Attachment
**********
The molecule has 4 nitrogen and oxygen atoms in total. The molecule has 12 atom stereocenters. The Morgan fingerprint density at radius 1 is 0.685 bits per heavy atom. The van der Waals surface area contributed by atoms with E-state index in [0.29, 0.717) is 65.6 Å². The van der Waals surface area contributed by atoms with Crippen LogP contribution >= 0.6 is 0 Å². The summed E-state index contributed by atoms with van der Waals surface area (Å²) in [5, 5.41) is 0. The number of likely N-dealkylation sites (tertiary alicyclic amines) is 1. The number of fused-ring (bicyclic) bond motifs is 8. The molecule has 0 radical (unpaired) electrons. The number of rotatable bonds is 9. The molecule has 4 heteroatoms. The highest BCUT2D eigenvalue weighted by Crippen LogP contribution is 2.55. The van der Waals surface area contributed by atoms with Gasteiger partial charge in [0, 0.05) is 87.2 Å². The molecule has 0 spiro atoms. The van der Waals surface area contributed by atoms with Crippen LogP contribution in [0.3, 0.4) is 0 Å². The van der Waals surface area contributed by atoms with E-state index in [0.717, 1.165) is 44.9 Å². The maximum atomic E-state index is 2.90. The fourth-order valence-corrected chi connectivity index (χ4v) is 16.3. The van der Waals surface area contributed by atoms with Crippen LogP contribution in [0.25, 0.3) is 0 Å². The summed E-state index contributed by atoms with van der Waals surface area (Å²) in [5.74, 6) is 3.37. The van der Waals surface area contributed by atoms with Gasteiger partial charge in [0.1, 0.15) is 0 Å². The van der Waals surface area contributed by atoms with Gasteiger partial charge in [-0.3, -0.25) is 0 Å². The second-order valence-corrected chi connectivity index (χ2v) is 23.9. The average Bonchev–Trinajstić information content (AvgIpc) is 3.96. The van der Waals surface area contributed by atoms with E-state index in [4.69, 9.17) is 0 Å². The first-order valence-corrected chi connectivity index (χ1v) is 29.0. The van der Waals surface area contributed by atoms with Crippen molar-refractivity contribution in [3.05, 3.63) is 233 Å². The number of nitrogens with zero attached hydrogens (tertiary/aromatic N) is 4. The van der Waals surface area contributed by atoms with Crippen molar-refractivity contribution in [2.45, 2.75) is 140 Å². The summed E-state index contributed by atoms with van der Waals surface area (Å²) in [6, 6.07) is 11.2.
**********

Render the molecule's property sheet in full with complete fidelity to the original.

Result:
The molecule has 4 nitrogen and oxygen atoms in total. The molecule has 12 atom stereocenters. The Morgan fingerprint density at radius 1 is 0.685 bits per heavy atom. The van der Waals surface area contributed by atoms with E-state index in [0.29, 0.717) is 65.6 Å². The van der Waals surface area contributed by atoms with Crippen LogP contribution >= 0.6 is 0 Å². The summed E-state index contributed by atoms with van der Waals surface area (Å²) in [5, 5.41) is 0. The number of likely N-dealkylation sites (tertiary alicyclic amines) is 1. The number of fused-ring (bicyclic) bond motifs is 8. The molecule has 0 radical (unpaired) electrons. The number of rotatable bonds is 9. The molecule has 4 heteroatoms. The highest BCUT2D eigenvalue weighted by Crippen LogP contribution is 2.55. The van der Waals surface area contributed by atoms with Gasteiger partial charge in [0, 0.05) is 87.2 Å². The molecule has 0 spiro atoms. The van der Waals surface area contributed by atoms with Crippen LogP contribution in [0.3, 0.4) is 0 Å². The van der Waals surface area contributed by atoms with E-state index in [0.717, 1.165) is 44.9 Å². The maximum atomic E-state index is 2.90. The fourth-order valence-corrected chi connectivity index (χ4v) is 16.3. The van der Waals surface area contributed by atoms with Crippen LogP contribution in [0.25, 0.3) is 0 Å². The summed E-state index contributed by atoms with van der Waals surface area (Å²) in [5.74, 6) is 3.37. The van der Waals surface area contributed by atoms with Gasteiger partial charge in [0.1, 0.15) is 0 Å². The van der Waals surface area contributed by atoms with Gasteiger partial charge in [-0.3, -0.25) is 0 Å². The second-order valence-corrected chi connectivity index (χ2v) is 23.9. The average Bonchev–Trinajstić information content (AvgIpc) is 3.96. The van der Waals surface area contributed by atoms with E-state index in [4.69, 9.17) is 0 Å². The first-order valence-corrected chi connectivity index (χ1v) is 29.0. The van der Waals surface area contributed by atoms with Crippen molar-refractivity contribution in [3.05, 3.63) is 233 Å². The number of nitrogens with zero attached hydrogens (tertiary/aromatic N) is 4. The van der Waals surface area contributed by atoms with Crippen molar-refractivity contribution in [2.45, 2.75) is 140 Å². The summed E-state index contributed by atoms with van der Waals surface area (Å²) in [6, 6.07) is 11.2.